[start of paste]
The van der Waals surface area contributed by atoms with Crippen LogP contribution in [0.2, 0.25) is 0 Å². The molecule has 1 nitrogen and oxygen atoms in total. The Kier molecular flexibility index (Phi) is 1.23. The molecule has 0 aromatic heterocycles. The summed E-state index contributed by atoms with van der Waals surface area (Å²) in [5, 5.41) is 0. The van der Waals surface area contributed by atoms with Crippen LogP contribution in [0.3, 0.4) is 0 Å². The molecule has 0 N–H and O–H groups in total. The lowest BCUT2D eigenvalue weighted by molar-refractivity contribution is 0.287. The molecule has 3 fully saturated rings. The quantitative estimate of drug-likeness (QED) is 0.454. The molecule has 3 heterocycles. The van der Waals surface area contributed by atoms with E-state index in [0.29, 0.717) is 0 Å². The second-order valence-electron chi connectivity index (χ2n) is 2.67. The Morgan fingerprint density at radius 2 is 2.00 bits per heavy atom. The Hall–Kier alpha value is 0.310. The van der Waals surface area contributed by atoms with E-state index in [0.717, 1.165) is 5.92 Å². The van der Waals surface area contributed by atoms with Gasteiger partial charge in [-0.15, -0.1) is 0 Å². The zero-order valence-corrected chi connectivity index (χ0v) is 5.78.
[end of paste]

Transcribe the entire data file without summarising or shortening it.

The van der Waals surface area contributed by atoms with Crippen LogP contribution in [0.2, 0.25) is 0 Å². The molecule has 1 nitrogen and oxygen atoms in total. The Kier molecular flexibility index (Phi) is 1.23. The molecule has 0 aromatic heterocycles. The summed E-state index contributed by atoms with van der Waals surface area (Å²) in [5, 5.41) is 0. The van der Waals surface area contributed by atoms with Crippen LogP contribution in [0.3, 0.4) is 0 Å². The molecule has 0 N–H and O–H groups in total. The lowest BCUT2D eigenvalue weighted by molar-refractivity contribution is 0.287. The molecule has 3 fully saturated rings. The quantitative estimate of drug-likeness (QED) is 0.454. The molecule has 3 heterocycles. The van der Waals surface area contributed by atoms with E-state index in [0.29, 0.717) is 0 Å². The second-order valence-electron chi connectivity index (χ2n) is 2.67. The Morgan fingerprint density at radius 2 is 2.00 bits per heavy atom. The Hall–Kier alpha value is 0.310. The van der Waals surface area contributed by atoms with E-state index in [0.717, 1.165) is 5.92 Å². The van der Waals surface area contributed by atoms with Gasteiger partial charge in [-0.15, -0.1) is 0 Å². The zero-order valence-corrected chi connectivity index (χ0v) is 5.78.